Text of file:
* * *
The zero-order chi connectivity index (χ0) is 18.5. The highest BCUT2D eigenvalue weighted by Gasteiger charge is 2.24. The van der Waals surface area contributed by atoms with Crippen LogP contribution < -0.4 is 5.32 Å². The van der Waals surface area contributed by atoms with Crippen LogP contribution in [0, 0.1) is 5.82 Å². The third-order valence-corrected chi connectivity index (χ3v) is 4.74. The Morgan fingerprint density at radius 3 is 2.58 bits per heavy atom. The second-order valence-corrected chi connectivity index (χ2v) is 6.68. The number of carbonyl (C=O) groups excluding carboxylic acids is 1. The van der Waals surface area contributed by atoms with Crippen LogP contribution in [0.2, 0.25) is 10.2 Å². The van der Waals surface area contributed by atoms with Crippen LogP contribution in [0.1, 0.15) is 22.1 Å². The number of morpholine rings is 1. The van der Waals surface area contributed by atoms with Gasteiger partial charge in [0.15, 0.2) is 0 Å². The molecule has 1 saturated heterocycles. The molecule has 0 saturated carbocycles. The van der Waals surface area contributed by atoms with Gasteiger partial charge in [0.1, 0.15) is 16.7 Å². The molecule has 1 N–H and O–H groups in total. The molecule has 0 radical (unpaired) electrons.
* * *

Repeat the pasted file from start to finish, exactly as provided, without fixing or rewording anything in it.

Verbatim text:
The zero-order chi connectivity index (χ0) is 18.5. The highest BCUT2D eigenvalue weighted by Gasteiger charge is 2.24. The van der Waals surface area contributed by atoms with Crippen LogP contribution < -0.4 is 5.32 Å². The van der Waals surface area contributed by atoms with Crippen LogP contribution in [0, 0.1) is 5.82 Å². The third-order valence-corrected chi connectivity index (χ3v) is 4.74. The Morgan fingerprint density at radius 3 is 2.58 bits per heavy atom. The second-order valence-corrected chi connectivity index (χ2v) is 6.68. The number of carbonyl (C=O) groups excluding carboxylic acids is 1. The van der Waals surface area contributed by atoms with Crippen LogP contribution in [0.2, 0.25) is 10.2 Å². The van der Waals surface area contributed by atoms with Crippen LogP contribution in [0.1, 0.15) is 22.1 Å². The number of morpholine rings is 1. The van der Waals surface area contributed by atoms with Gasteiger partial charge in [0.15, 0.2) is 0 Å². The molecule has 1 saturated heterocycles. The molecule has 0 saturated carbocycles. The van der Waals surface area contributed by atoms with Gasteiger partial charge in [0.1, 0.15) is 16.7 Å². The molecule has 1 N–H and O–H groups in total. The molecule has 0 radical (unpaired) electrons.